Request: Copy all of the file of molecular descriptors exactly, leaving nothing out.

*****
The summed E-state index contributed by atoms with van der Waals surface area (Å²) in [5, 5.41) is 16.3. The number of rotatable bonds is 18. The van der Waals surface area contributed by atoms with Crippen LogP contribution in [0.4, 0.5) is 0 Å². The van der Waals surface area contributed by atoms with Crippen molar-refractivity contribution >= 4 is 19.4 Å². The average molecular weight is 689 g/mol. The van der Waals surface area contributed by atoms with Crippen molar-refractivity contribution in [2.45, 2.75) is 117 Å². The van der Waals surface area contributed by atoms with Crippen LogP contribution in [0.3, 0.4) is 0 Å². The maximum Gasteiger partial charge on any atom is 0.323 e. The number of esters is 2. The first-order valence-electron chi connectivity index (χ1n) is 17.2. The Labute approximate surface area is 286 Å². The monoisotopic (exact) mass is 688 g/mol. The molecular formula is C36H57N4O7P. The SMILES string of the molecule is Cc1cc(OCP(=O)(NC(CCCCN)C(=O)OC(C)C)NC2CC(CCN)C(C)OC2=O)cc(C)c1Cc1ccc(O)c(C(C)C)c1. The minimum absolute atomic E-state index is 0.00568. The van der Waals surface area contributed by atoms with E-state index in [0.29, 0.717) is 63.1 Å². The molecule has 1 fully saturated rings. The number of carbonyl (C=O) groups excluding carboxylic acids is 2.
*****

The summed E-state index contributed by atoms with van der Waals surface area (Å²) in [5, 5.41) is 16.3. The number of rotatable bonds is 18. The van der Waals surface area contributed by atoms with Crippen LogP contribution in [0.4, 0.5) is 0 Å². The van der Waals surface area contributed by atoms with Crippen molar-refractivity contribution >= 4 is 19.4 Å². The average molecular weight is 689 g/mol. The van der Waals surface area contributed by atoms with Crippen molar-refractivity contribution in [2.45, 2.75) is 117 Å². The van der Waals surface area contributed by atoms with Crippen LogP contribution in [0.3, 0.4) is 0 Å². The maximum Gasteiger partial charge on any atom is 0.323 e. The number of esters is 2. The first-order valence-electron chi connectivity index (χ1n) is 17.2. The Labute approximate surface area is 286 Å². The monoisotopic (exact) mass is 688 g/mol. The molecular formula is C36H57N4O7P. The SMILES string of the molecule is Cc1cc(OCP(=O)(NC(CCCCN)C(=O)OC(C)C)NC2CC(CCN)C(C)OC2=O)cc(C)c1Cc1ccc(O)c(C(C)C)c1. The minimum absolute atomic E-state index is 0.00568. The van der Waals surface area contributed by atoms with E-state index in [0.29, 0.717) is 63.1 Å². The molecule has 1 fully saturated rings. The number of carbonyl (C=O) groups excluding carboxylic acids is 2.